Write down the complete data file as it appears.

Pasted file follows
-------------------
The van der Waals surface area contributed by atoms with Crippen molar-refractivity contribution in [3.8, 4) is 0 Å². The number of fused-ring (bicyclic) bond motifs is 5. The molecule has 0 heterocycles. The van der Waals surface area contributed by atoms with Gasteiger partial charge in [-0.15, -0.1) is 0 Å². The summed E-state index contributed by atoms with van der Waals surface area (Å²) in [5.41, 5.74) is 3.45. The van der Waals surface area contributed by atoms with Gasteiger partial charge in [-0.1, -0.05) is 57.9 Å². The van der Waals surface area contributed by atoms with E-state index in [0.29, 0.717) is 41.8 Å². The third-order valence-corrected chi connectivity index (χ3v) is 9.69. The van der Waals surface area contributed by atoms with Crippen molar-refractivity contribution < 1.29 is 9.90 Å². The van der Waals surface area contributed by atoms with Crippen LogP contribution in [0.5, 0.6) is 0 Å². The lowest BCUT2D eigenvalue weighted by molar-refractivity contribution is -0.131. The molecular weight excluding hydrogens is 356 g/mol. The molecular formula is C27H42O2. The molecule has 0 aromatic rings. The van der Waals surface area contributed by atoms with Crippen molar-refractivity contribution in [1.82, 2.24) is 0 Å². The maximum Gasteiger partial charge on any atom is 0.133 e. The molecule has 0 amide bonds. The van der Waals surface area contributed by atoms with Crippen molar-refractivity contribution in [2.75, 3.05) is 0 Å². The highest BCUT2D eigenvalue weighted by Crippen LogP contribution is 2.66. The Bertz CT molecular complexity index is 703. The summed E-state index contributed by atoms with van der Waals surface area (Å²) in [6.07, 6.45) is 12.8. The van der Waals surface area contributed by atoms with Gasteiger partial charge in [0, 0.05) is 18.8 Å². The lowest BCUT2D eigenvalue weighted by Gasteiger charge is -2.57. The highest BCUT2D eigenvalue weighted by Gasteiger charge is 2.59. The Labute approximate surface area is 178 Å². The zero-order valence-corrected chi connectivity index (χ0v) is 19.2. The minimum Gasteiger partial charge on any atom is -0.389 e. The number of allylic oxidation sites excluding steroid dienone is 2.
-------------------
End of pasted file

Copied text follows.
The van der Waals surface area contributed by atoms with Crippen molar-refractivity contribution in [3.8, 4) is 0 Å². The number of fused-ring (bicyclic) bond motifs is 5. The molecule has 0 heterocycles. The van der Waals surface area contributed by atoms with Gasteiger partial charge in [-0.15, -0.1) is 0 Å². The summed E-state index contributed by atoms with van der Waals surface area (Å²) in [5.41, 5.74) is 3.45. The van der Waals surface area contributed by atoms with Gasteiger partial charge in [-0.1, -0.05) is 57.9 Å². The van der Waals surface area contributed by atoms with E-state index in [0.29, 0.717) is 41.8 Å². The third-order valence-corrected chi connectivity index (χ3v) is 9.69. The van der Waals surface area contributed by atoms with Crippen molar-refractivity contribution < 1.29 is 9.90 Å². The van der Waals surface area contributed by atoms with Crippen LogP contribution in [0.5, 0.6) is 0 Å². The lowest BCUT2D eigenvalue weighted by molar-refractivity contribution is -0.131. The molecular weight excluding hydrogens is 356 g/mol. The molecular formula is C27H42O2. The molecule has 0 aromatic rings. The van der Waals surface area contributed by atoms with Crippen molar-refractivity contribution in [1.82, 2.24) is 0 Å². The maximum Gasteiger partial charge on any atom is 0.133 e. The molecule has 0 amide bonds. The van der Waals surface area contributed by atoms with Crippen molar-refractivity contribution in [2.75, 3.05) is 0 Å². The highest BCUT2D eigenvalue weighted by Crippen LogP contribution is 2.66. The Bertz CT molecular complexity index is 703. The summed E-state index contributed by atoms with van der Waals surface area (Å²) in [6.07, 6.45) is 12.8. The van der Waals surface area contributed by atoms with Gasteiger partial charge in [0, 0.05) is 18.8 Å². The lowest BCUT2D eigenvalue weighted by Gasteiger charge is -2.57. The highest BCUT2D eigenvalue weighted by Gasteiger charge is 2.59. The Labute approximate surface area is 178 Å². The zero-order valence-corrected chi connectivity index (χ0v) is 19.2. The minimum Gasteiger partial charge on any atom is -0.389 e. The number of allylic oxidation sites excluding steroid dienone is 2.